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View Full Version : trying to keep the machine close to the cutting area



reefy86
04-12-2017, 01:54 AM
ok so i am bringing my size down from cutting 8x4 sheets to 4x4 due to size issues, i need to try and get the whole machine size as close to 5ft wide as possible but i cant seem to bring it any lower then just over 7ft with the design i have. I am just focusing on cutting wood only now but at very high resolution so if anyone can give me some pointers on how to get this thing smaller while still keeping it very strong would be great.

cheers

23308
23310

magicniner
04-12-2017, 09:59 AM
If your rails were on the underside your ball screws could be on the inside, this could save you significant width as only the vertical moving parts of the gantry would need to be outboard of the working area.

Neale
04-12-2017, 10:31 AM
Here's something a bit more radical. You say you want to cut wood, but that spindle bracket and Z plate assembly looks as if it's designed to carve battleships from the solid. Why not slim down the Z plate so that, below X rail height, it is no wider than the spindle and its mounting. The mounting itself stiffens the Z plate anyway. Put just one hiwin carriage on the bottom Y rail right behind the spindle. Keep, or widen, the top of the Z assembly and use two carriages which can go over the top of the X rails for more resistance to twisting. That could buy you about 100mm extra Y travel, at a guess.

My feeling is that our size machines barely make the hiwin slides break into a sweat - they are happy to take much higher loads than we usually put on them, and one at the bottom might well be sufficient.

Desertboy
04-12-2017, 11:14 AM
I have 1.3m of travel * 80cm of travel in a footprint of 1.6m*1.1m plus the bit my nema 23's stick out but they could be belt driven and slung under the body to save space.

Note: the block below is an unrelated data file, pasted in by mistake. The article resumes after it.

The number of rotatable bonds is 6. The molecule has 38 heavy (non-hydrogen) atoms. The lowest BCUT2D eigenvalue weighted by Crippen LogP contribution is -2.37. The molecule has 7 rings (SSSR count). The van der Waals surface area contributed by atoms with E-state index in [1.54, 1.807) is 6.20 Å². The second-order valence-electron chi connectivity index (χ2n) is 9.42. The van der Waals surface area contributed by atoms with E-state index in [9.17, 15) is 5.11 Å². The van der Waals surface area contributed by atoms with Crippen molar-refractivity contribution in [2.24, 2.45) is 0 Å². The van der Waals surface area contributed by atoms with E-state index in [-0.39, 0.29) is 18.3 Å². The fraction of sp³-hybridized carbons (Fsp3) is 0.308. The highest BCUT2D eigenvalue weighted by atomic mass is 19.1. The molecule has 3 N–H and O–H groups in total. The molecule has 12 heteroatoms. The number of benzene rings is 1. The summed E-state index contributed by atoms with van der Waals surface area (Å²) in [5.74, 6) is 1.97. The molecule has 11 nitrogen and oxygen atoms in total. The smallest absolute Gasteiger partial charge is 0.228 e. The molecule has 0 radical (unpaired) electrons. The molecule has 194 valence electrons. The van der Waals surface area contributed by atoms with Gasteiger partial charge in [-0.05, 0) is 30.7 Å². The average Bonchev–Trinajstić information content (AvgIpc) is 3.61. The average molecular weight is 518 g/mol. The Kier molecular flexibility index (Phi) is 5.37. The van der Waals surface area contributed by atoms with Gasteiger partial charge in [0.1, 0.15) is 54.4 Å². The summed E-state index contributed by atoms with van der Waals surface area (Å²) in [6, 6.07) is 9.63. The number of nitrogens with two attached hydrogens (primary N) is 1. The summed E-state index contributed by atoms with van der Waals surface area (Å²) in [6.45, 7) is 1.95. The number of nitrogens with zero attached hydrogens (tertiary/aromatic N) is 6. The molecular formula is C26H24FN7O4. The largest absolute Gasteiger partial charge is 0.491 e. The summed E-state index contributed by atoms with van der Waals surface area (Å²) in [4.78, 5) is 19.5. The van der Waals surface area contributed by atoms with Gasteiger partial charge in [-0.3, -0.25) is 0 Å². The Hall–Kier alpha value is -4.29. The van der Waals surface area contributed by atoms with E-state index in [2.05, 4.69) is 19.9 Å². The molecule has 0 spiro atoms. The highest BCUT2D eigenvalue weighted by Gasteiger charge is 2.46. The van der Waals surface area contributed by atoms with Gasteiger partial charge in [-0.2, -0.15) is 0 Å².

23311

Although I used aluminium extrusion

My Z axis wastes 25cm of travel! Simple redesign could easily save 10cm

reefy86
04-12-2017, 12:48 PM
originally i was making this to also cut acrylic and thin aluminium, i have no idea what is over the top for just doing wood cutting.

Desertboy
04-12-2017, 06:12 PM
originally i was making this to also cut acrylic and thin aluminium, i have no idea what is over the top for just doing wood cutting.

Steel is cheaper than aluminium so if you have the skills go steel every time! I would have built a steel router if I hadn't recovered my aluminium from an old magazine printer I paid 30 for all the aluminium extrusion in my machine otherwise it would have been over 300 from KJN with, the cutting, drilling & T nuts for Hiwin's only was another 100 (Which I had to pay for)

I've also spent a good 50 on A2 stainless steel bolts to assemble mine and I already had probably 1/2 the bolts there's over 200 bolts in my router from M3 (limit switches) to M12 lol it all adds up.

I'll be cutting some Oak on my router next week in the middle of the bed so I'll tell you how she does then lol, but having a stronger machine than mine would mean you can run it faster which is always good.

reefy86
04-12-2017, 06:25 PM
yeah let me know how it goes :)

Neale
04-12-2017, 10:22 PM
My own machine is built from steel. I agree with Desertboy - steel is a really good material. The welding doesn't need to be certified pressure vessel standard - follow some Youtube videos, read, practise, then do it all again. You can weld a structure that is strong enough without too much trouble. Not necessarily pretty, but it doesn't have to be pretty to work. But you do need a MIG welder and an angle grinder.

Strength - a lot of people here will tell you that you need heavy section steel box. They may be right. However, I used 3mm 50x50 and 100x50, and it works fine. Is it strong enough? I made a bit of a mistake this afternoon - I had generated my gcode with the zero reference on the top of the material but set up the machine with zero on top of the spoil board. So I plunged through 1/2" birch ply and a couple of mm of MDF spoil board and cut it at 3000mm/min at that depth with a 6mm carbide cutter in a shower of chips. I don't know what the limits of my machine are yet, but it seems to be stronger than I expected. Can it do fine work? I have repeatability (using a touch plate multiple times) of +-0.003mm, according to the Mach3 DROs. I have machined raised text, about 3-4mm high letters, into a lino-cut block to make a small printing block, using a v-engraving tool and VCarve to generate toolpaths. Came out very well. That's using a steel gantry that weighs around 40kg with spindle, etc.

I'm sure that other people will cut deeper and faster, but if you are doing fine work, you aren't going to be cutting that fast anyway. Don't ask me how my machine handles aluminium - I have only done a very small amount of cutting in that, not enough to judge performance. I would happily, very happily, go with steel again as a building material, though.